Coaching your own child can be a wonderful sports experience–or it can be a challenging ordeal that carries over into family time.
Here are 15 tips to help keep things smooth and productive as you prepare to coach you own child in sports.
Tip No. 1: Keep It FunIf we know anything about children and sports, we know that children follow the fun. When the fun stops, kids quit playing. Come to think of it, don't coaches follow the fun as well?
Tip No. 2: Discover the Sports Goals of Your ChildWhat do you hope your child will achieve by participating in sports? Make a list of your sports dreams for your child. Now go over that list and ask yourself, "How will my presence as a coach impact these dreams?" Be honest. Be specific. If you remain convinced you are the best coach for your child, go ahead. If not, coach another team.
Tip No. 3: Use Your Experience with Other CoachesTake time to recall the coaches you admired. What made these coaches special in your eyes? Make a list of the qualities and traits of coaches who were positive influences in your life. Try to emulate those coaches.
Tip No. 4: Examine Your Motives for Coaching Your ChildBe sensitive to your child's level of sports ambition as compared to your own. Are you projecting your dreams, your level of ambition, onto your child? If you want success more than your child, your relationship is at risk. Your relationship with your son or daughter will suffer if you press your child too hard.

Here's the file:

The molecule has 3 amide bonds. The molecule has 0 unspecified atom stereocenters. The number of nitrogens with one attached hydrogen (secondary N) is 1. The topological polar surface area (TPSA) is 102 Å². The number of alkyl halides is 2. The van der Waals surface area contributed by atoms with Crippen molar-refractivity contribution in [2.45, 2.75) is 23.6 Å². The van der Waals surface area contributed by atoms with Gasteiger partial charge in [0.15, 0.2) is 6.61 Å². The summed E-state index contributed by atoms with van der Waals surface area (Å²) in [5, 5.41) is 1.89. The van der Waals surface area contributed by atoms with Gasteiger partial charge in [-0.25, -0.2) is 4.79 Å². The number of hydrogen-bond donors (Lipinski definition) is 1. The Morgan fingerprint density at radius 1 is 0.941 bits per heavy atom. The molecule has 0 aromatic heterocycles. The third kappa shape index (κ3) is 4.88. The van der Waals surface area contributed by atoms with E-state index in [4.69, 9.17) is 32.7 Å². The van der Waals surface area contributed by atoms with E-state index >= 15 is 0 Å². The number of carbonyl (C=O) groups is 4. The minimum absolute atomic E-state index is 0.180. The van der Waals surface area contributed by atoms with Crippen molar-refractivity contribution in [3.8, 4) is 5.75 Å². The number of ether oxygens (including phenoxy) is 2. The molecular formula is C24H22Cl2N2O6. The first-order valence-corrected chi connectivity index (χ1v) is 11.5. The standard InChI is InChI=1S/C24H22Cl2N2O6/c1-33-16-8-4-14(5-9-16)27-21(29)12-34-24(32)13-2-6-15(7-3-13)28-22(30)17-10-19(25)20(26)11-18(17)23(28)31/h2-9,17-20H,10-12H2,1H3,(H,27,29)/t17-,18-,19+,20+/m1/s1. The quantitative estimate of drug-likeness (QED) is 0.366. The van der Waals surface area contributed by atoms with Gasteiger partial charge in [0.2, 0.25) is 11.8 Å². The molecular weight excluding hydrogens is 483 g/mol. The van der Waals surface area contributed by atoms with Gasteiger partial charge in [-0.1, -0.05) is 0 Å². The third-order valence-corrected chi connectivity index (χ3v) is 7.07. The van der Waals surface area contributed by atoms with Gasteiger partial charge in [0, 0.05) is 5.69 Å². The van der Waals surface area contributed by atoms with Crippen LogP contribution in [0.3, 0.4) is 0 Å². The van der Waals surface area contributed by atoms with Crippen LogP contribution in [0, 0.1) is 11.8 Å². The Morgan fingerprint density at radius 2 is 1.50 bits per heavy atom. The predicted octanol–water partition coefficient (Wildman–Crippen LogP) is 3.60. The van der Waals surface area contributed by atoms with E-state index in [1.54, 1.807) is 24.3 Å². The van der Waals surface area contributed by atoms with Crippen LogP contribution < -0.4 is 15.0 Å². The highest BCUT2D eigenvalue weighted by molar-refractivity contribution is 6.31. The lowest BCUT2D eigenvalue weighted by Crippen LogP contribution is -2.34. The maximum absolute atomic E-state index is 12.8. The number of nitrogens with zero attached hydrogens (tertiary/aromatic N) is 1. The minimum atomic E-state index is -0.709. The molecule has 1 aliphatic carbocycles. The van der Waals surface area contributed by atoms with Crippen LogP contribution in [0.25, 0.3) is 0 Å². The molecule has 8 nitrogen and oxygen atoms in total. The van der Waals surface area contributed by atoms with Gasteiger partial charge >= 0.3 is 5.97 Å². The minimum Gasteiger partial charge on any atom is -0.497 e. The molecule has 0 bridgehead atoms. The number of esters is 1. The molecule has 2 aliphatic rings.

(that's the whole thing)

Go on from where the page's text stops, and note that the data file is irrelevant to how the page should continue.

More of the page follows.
Tip No. 5: Times Have ChangedRemember that your sports dreams and ambitions are a product of your childhood. Your own child is being raised by different people, at a different point in time and with a different set of games than you were. Be sensitive to generation-gap issues.
Tip No. 6: Respect Your Child's IndividualityYour child is an individual first, and an athlete second. To ensure a positive experience from sports, you must respect your child's individuality.
Tip No. 7: Listen More Than You LectureEncourage your child to communicate openly with you. When you coach your child in team sports, other players may become jealous. They may express jealousy by rejecting or ignoring your child socially. Teammates may criticize you to your child. Your child needs to feel free to talk about his or her feelings. Your child needs to know you will listen to issues such as these.